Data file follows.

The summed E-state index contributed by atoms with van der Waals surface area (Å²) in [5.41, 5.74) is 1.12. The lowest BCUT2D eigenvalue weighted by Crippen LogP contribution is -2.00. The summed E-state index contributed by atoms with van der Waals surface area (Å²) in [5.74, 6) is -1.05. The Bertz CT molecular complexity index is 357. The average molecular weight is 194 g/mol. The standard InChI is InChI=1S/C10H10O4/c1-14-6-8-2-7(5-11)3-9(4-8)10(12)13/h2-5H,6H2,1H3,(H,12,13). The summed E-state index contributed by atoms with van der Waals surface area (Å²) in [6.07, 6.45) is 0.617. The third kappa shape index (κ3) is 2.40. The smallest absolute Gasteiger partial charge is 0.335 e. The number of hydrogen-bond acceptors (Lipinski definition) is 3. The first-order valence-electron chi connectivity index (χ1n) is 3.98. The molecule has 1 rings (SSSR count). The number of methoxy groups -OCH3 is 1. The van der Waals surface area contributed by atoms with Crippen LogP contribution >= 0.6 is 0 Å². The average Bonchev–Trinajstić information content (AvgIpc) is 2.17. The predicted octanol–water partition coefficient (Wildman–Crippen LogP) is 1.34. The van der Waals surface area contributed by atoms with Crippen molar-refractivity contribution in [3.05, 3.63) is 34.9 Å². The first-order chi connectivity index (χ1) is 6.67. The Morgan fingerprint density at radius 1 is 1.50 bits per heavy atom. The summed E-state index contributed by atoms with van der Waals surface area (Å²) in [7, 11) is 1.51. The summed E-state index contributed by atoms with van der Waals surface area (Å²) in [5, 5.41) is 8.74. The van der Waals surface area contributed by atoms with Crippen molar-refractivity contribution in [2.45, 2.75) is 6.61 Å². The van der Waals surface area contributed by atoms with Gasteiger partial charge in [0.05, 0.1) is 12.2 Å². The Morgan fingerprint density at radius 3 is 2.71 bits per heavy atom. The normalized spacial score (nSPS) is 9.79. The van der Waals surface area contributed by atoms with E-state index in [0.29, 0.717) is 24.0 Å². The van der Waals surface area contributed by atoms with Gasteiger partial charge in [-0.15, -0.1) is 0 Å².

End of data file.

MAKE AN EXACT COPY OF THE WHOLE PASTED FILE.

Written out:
The summed E-state index contributed by atoms with van der Waals surface area (Å²) in [5.41, 5.74) is 1.12. The lowest BCUT2D eigenvalue weighted by Crippen LogP contribution is -2.00. The summed E-state index contributed by atoms with van der Waals surface area (Å²) in [5.74, 6) is -1.05. The Bertz CT molecular complexity index is 357. The average molecular weight is 194 g/mol. The standard InChI is InChI=1S/C10H10O4/c1-14-6-8-2-7(5-11)3-9(4-8)10(12)13/h2-5H,6H2,1H3,(H,12,13). The summed E-state index contributed by atoms with van der Waals surface area (Å²) in [6.07, 6.45) is 0.617. The third kappa shape index (κ3) is 2.40. The smallest absolute Gasteiger partial charge is 0.335 e. The number of hydrogen-bond acceptors (Lipinski definition) is 3. The first-order valence-electron chi connectivity index (χ1n) is 3.98. The molecule has 1 rings (SSSR count). The number of methoxy groups -OCH3 is 1. The van der Waals surface area contributed by atoms with Crippen LogP contribution >= 0.6 is 0 Å². The average Bonchev–Trinajstić information content (AvgIpc) is 2.17. The predicted octanol–water partition coefficient (Wildman–Crippen LogP) is 1.34. The van der Waals surface area contributed by atoms with Crippen molar-refractivity contribution in [3.05, 3.63) is 34.9 Å². The first-order chi connectivity index (χ1) is 6.67. The Morgan fingerprint density at radius 1 is 1.50 bits per heavy atom. The summed E-state index contributed by atoms with van der Waals surface area (Å²) in [7, 11) is 1.51. The summed E-state index contributed by atoms with van der Waals surface area (Å²) in [5, 5.41) is 8.74. The van der Waals surface area contributed by atoms with Crippen molar-refractivity contribution in [2.45, 2.75) is 6.61 Å². The van der Waals surface area contributed by atoms with Gasteiger partial charge in [0.05, 0.1) is 12.2 Å². The Morgan fingerprint density at radius 3 is 2.71 bits per heavy atom. The normalized spacial score (nSPS) is 9.79. The van der Waals surface area contributed by atoms with E-state index in [0.29, 0.717) is 24.0 Å². The van der Waals surface area contributed by atoms with Gasteiger partial charge in [-0.15, -0.1) is 0 Å².